An alarming trend in mass tort litigation is coming to light as tenuous cases known as “slack-fill” lawsuits are beginning to clog up court time and resources in our judicial system.
Think of the bag of potato chips in your house or a box of candy you purchase at the movies. The “slack-fill” is the empty space or air that is included in the carton for spatial or packaging purposes. While a slack-fill lawsuit can take a variety of forms, for the most part a hungry trial attorney will seek out a consumer who purchased a food item in some type of bag or carton packaging. The lawyer advertises and gathers additional clients who purchased the same food item. That lawyer then files a lawsuit seeking class-action certification alleging that the packaging of a particular food item did not contain enough actual food inside and all of these consumers were somehow damaged by the extra space in the container. The second-cousin to these types of lawsuits are cases such as the peanut lawsuit brought next door in St. Clair County, Illinois, alleging a can of mixed nuts contained too many peanuts.
Proponents of these lawsuits often say that they are somehow serving a public good by going after companies who “mislead” consumers. But others, who see this litigation as a cash-grab by greedy trial lawyers, ask whether or not there is any actual damage being done in these cases.
One example is a case brought against Pfizer under the Federal Drug & Cosmetic Act (FDCA) as well as consumer laws in the states of Florida, New York, and California. In that case, the plaintiffs alleged they were “tricked” into purchasing Advil medicine due to the packaging size, which they argue was inflated by slack-fill. However, the Advil packaging purchased by the plaintiffs clearly indicated on the box the number of pills contained in the packaging. While the plaintiffs alleged that they relied on the packaging size in purchasing the product, ultimately the court was not persuaded. The judge for the United States District Court Eastern District of New York wrote:
“This Court finds, as a matter of law, that it is not probable or even possible that Pfizer’s packaging could have misled a reasonable consumer. Plaintiffs seek to be protected under packaging laws but to dispense with reading the package. The suggestion that such laws should cover their failure to read an unambiguous tablet-count does not pass the proverbial laugh test. In sum, Plaintiffs’ claims amount to “non-actionable puffery,” and are unreasonable as a matter of law.” Emphasis added.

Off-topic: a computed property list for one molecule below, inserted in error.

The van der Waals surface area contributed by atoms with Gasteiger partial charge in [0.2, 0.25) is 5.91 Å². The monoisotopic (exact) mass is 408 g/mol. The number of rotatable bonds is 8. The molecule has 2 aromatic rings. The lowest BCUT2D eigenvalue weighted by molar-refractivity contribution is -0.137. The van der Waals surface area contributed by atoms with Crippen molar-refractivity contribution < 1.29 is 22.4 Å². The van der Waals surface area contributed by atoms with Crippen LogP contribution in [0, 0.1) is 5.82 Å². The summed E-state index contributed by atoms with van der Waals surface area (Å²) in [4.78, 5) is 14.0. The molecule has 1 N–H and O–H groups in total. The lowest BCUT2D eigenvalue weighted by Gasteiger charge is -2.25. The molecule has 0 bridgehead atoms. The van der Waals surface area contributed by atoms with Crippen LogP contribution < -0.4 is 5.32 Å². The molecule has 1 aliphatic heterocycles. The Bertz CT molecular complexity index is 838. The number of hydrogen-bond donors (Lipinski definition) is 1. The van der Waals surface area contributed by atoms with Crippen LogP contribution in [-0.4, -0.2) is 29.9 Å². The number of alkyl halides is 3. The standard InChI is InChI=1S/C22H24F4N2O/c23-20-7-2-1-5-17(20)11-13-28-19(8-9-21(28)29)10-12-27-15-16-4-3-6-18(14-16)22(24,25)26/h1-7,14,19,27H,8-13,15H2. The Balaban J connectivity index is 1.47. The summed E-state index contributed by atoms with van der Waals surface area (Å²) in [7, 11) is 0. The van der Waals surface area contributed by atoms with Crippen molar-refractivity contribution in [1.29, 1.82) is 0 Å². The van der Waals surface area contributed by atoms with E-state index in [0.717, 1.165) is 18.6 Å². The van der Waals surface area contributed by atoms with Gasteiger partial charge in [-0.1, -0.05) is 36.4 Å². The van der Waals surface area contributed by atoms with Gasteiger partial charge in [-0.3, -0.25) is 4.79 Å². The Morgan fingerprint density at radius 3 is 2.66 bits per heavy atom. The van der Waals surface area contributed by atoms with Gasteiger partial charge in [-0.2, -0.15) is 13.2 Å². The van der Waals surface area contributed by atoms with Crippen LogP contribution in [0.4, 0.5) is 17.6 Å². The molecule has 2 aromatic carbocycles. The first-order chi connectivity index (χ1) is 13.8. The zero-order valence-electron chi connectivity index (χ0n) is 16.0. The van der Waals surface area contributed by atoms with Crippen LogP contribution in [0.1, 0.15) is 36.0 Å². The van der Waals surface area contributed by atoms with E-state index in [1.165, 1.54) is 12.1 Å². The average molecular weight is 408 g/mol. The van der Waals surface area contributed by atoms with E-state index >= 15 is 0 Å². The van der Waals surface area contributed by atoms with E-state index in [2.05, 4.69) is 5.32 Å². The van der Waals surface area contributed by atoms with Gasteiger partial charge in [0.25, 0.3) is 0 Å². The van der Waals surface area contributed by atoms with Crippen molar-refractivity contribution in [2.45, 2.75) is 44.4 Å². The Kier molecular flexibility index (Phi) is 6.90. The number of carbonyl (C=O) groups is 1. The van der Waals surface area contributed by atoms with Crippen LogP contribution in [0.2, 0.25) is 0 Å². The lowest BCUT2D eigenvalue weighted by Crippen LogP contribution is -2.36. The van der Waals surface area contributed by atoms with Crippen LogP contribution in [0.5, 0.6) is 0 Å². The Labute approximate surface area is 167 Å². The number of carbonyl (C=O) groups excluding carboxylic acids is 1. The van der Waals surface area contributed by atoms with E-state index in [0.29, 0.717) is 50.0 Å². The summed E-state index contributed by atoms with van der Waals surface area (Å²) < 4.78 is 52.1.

Across the country, slack-fill cases are being filed at an increasing rate. According to the US Chamber of Commerce Institute for Legal Reform, there were only 10 slack-fill cases filed in 2013 and 2014. During 2015 and 2016, plaintiffs’ lawyers filed over 65 new slack-fill class action lawsuits that targeted both food and beverages. However plaintiffs’ lawyers have not been successful in recovering from a majority of these cases as most courts have found that there is no injury, and as Judge Sterling Johnson noted in the Pfizer case, these cases do not pass the laugh test.
Missouri remains a battleground for these types of claims. Under the Missouri Merchandising Practice Act (MMPA) which is the vehicle the slack-fill cases are being filed under, plaintiffs in Missouri do not even have to show that they relied on the alleged misrepresentation that caused them damage. The Missouri Supreme Court also recently passed on finding that “puffery” is not a theory under which plaintiffs could collect. Couple the lack of required reliance and the failure by Missouri judges to rule out puffery as actionable, and there is a serious threat that cases similar to the Advil case could lead to damaging jury awards against businesses in Missouri.
In yet another example, a case filed in St. Louis over slack-fill in Red Hots packaging will remain in St. Louis City. An appeals court ruled recently that plaintiffs’ lawyers can determine the value of the cases in their pleadings in order to avoid jurisdictional amount requirements that would kick the case to federal court.
One final case from earlier this year punctuates these issues. A claim brought against Hershey for slack-fill in Reese’s Pieces and Whoppers containers was allowed to survive a motion to dismiss by a federal court in Missouri under the MMPA, despite the fact that the package showed the amount in each serving, the number of servings, and the weights of the packaging.
Missouri made great strides in the last year by attacking holes in our civil justice system. However, plaintiffs’ lawyers are, if nothing else, creative, and the increase of these slack-fill cases shows an expanding threat to those doing business in the State of Missouri. We might all wish we there was just one more chip out of the bag or one more piece of candy from the box, but at some point we have to ask ourselves whether these cases really belong in our judicial system.